Oblivion in the Land of Memory

The massacre at Deir Yasin, the Palestinian village near Jerusalem where Menachem Begin's Irgun and Yitzhak Shamir's Lehi slaughtered over two hundred fifty Palestinians on April 9, 1948, has long symbolized the ruthlessness with which the Zionists seized the Holy Land and killed or displaced so many of its inhabitants. Strange to say, the notoriety of Deir Yasin may have served to obscure as many as forty similar slaughters by Israeli forces in 1948, despite the labors of an increasingly able Palestinian historiography, and of an Israeli revisionism that has re-examined the expulsion and flight of three quarters of a million Arabs from their homes during the "war of independence."

A recent issue of the Journal of Palestine Studies (20, no. 3, spring 2001), by way of a report on the fate of a master's thesis in history devoted to one such massacre, throws needed light on Israel's past and present.

The author of the thesis, Teddy Katz, a committed Zionist studying the history of Israel's 1948 war at the University of Haifa, was investigating the "microhistory" of Jewish expulsions of Arabs around Haifa when he stumbled across a mass shooting of unarmed inhabitants of Tantura, a fishing village twenty miles south of Haifa, by Israeli regular troops immediately following their capture of village on May 22-23, 1948.

Since the written record was slight and elliptical, Katz recorded several dozen interviews with surviving villagers, and with veterans of the Israeli army's Alexandroni brigade, the military unit involved. Katz's findings, culled from the interviews, amplified by additional written accounts, revealed that Israeli forces shot over two hundred Palestinians after they had been disarmed. The killings took place in two stages, the first a rampage by the Israeli infantry immediately after Palestinian resistance had ceased, the second the cold-blooded and systematic shootings of suspected Arab soldiers by Israeli intelligence. The details included the shootings of sons in the presence of fathers, fathers in the presence of sons, rapes, and other horrors.

Katz's thesis, which received high marks, might have remained unnoticed except for an article in Israeli newspaper Ma'ariv in January 2000, which was quickly followed by a libel suit by Israeli veterans of the Alexandroni brigade who had taken part, including some who had been interviewed by Katz. In the trial, which began in December 2000, the plaintiffs were able to show only minor discrepancies in Katz's references. Nonetheless Teddy Katz suddenly aborted the trial by retracting his master's thesis with a published apology that brings to mind confessions in the old Soviet Union, or (more to the point) the apologies of certain Jewish revisionists of the Holocaust who have come under duress. The attack on the Katz thesis and its author's integrity by Israeli academics, including those from his own university, reminds, too, of the long campaign to strip Holocaust revisionists of their academic degrees, including those earned for work which had no relation to their subsequent revisionist activities.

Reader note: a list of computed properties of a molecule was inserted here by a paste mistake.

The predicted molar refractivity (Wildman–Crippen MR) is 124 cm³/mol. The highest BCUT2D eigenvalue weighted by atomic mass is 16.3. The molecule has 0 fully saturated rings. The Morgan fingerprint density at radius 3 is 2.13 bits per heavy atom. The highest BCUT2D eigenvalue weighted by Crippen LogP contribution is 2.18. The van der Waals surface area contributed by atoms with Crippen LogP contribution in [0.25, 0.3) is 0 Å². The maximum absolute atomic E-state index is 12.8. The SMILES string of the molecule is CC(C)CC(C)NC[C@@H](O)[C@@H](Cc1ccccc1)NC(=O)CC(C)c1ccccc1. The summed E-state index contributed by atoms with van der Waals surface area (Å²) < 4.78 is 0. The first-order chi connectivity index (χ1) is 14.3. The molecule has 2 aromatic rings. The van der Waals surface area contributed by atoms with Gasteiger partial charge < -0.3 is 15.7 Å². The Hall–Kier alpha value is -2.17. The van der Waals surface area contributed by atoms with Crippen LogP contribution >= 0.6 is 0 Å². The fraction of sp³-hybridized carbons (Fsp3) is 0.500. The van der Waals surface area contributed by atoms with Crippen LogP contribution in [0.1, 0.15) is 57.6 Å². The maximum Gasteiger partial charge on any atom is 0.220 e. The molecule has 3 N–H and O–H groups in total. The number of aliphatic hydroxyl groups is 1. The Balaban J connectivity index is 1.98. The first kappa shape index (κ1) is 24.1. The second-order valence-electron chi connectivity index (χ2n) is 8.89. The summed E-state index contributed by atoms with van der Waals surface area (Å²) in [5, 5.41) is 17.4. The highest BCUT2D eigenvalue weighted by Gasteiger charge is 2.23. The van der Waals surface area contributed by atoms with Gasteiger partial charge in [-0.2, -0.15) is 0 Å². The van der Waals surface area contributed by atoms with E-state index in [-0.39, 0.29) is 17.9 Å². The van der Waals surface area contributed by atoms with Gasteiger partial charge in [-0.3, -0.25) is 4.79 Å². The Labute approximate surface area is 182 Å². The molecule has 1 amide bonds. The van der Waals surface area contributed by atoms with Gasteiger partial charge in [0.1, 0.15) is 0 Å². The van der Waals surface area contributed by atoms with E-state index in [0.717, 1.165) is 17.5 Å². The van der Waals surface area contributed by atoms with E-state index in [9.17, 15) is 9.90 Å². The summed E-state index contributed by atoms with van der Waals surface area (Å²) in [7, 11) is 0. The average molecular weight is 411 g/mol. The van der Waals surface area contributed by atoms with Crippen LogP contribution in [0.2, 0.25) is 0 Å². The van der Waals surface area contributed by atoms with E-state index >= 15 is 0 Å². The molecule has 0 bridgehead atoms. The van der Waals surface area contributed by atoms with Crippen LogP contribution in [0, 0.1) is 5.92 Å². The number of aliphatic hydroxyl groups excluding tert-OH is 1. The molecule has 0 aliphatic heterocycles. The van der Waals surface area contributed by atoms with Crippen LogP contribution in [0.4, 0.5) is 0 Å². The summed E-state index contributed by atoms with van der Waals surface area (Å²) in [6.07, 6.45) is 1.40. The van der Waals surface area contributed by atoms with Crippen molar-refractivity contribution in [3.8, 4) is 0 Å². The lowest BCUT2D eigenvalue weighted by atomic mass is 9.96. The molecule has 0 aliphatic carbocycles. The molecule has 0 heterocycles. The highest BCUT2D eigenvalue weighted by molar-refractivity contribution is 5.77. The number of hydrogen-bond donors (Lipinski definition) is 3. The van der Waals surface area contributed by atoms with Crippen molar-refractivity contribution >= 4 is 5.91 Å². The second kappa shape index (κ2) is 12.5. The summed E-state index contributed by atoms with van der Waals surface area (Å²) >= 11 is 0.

Israeli professor of history Ilan Pappé, who graded Katz's thesis at Haifa, provides a judicious account of the affair in the JPS, including a nuanced consideration of the validity of oral testimony in this case and in general. As Pappé notes, the libel suit against Katz is so far the only instance in which any of Israel's 1948 massacres of Palestinians has ever been subject to investigation in an Israeli court.


From The Journal of Historical Review, July/August 2001 (Vol. 20, No. 4), page 10.